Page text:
Environmental management

The Egg Industry Environmental Guidelines were updated in 2018 and can be downloaded by clicking on the image below. The guidelines detail development, design and management options to assist egg producers with environmental sustainability issues.

Environmental guidelines cover image

Australian Eggs develops resources to help egg farmers improve the environmental credentials of their business and ensure community expectations of responsible land management are met.

The resources cover:

  • Manure management and storage
  • Composting
  • Management of range areas
  • On-farm monitoring
  • Nutrient budgeting

Resources are available in the document folders below.

Range management

  • Free-range-production-management-of-range-areas.pdf

    Last changed: 01/11/2018 12:18pm PDF (352 KB)

    Managing range areas for good environmental outcomes is an important aspect of managing a free range farm.

    Free-range-production-management-of-range-areas.pdf

On-farm monitoring

  • On-farm-monitoring.pdf

    Last changed: 01/11/2018 1:40pm PDF (270 KB)

    Subjective monitoring is a way of measuring a farm's impact on neighbours and other nearby sensitive land uses.

    On-farm-monitoring.pdf

Composting

  • Composting-by-products.pdf

    Last changed: 01/11/2018 1:44pm PDF (511 KB)

    Composting is a useful way to manage a range of wastes and by-products from egg farming, including layer manure, egg waste and spent hens. The end product can be valuable as a nutrient source and soil amendment for spreading on grazing and cropping land.

    Composting-by-products.pdf

  • Composting-equipment.pdf

    Last changed: 01/11/2018 1:47pm PDF (214 KB)

    Composting can be done using different types of machinery from front-end loaders to self propelled windrow turners. Using specialist equipment greatly improves efficiency when composting large volumes of material.

    Composting-equipment.pdf

Manure management

  • Composition-and-value-of-layer-manure.pdf

    Last changed: 01/11/2018 1:52pm PDF (318 KB)

    Manure from poultry layer systems can be a valuable plant nutrient resource for grazing and cropping systems.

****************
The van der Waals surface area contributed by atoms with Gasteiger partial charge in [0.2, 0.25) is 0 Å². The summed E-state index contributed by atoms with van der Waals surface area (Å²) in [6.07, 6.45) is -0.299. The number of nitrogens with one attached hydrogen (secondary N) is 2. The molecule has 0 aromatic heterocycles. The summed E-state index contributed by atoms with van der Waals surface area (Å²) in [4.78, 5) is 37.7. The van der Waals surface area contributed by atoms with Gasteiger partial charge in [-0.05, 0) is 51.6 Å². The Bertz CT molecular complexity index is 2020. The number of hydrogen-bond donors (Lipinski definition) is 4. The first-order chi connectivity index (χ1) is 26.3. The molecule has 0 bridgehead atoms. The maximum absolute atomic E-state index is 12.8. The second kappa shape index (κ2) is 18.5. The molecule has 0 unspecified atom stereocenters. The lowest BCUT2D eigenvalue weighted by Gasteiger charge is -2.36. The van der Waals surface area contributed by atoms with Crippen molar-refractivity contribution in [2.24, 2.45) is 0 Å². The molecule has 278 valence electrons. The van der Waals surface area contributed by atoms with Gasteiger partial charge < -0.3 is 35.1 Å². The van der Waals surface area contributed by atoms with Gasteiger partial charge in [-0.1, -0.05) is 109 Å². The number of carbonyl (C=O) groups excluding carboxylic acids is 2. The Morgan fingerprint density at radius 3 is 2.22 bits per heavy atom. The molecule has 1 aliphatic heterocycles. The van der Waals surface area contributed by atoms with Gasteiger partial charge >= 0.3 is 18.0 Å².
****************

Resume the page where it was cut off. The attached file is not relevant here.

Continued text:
Composition-and-value-of-layer-manure.pdf

  • Storing-layer-manure-on-farm.pdf

    Last changed: 01/11/2018 2:09pm PDF (369 KB)

    Providing a storage area for manure improves management flexibility and allows manure supply to be matched to demand.

    Storing-layer-manure-on-farm.pdf

  • Manure-sampling-procedure.pdf

    Last changed: 01/11/2018 2:12pm PDF (192 KB)

    Manure sampling is the only way to accurately determine the nutrient and contaminant content of your manure. However, a manure analysis is only an accurate representative if the sample has been collected, handled and analysed correctly.

    Manure-sampling-procedure.pdf

  • Spreading-layer-manure.pdf

    Last changed: 01/11/2018 2:15pm PDF (453 KB)

    Layer manure is a highly valuable nutrient source and soil conditioner when spread at suitable rates. Spreading needs to occur at the optimal time to maximise nutrient availability and minimise potential adverse soil impacts like compaction.

    Spreading-layer-manure.pdf

  • Setting-application-rates-for-layer-manure.pdf

    Last changed: 01/11/2018 2:18pm PDF (237 KB)

    Layer manure can be a valuable nutrient resource for pasture and crop production systems. However, it must be managed carefully to realise the most value and to prevent losses of nutrients to the environment where they can cause harm.

    Setting-application-rates-for-layer-manure.pdf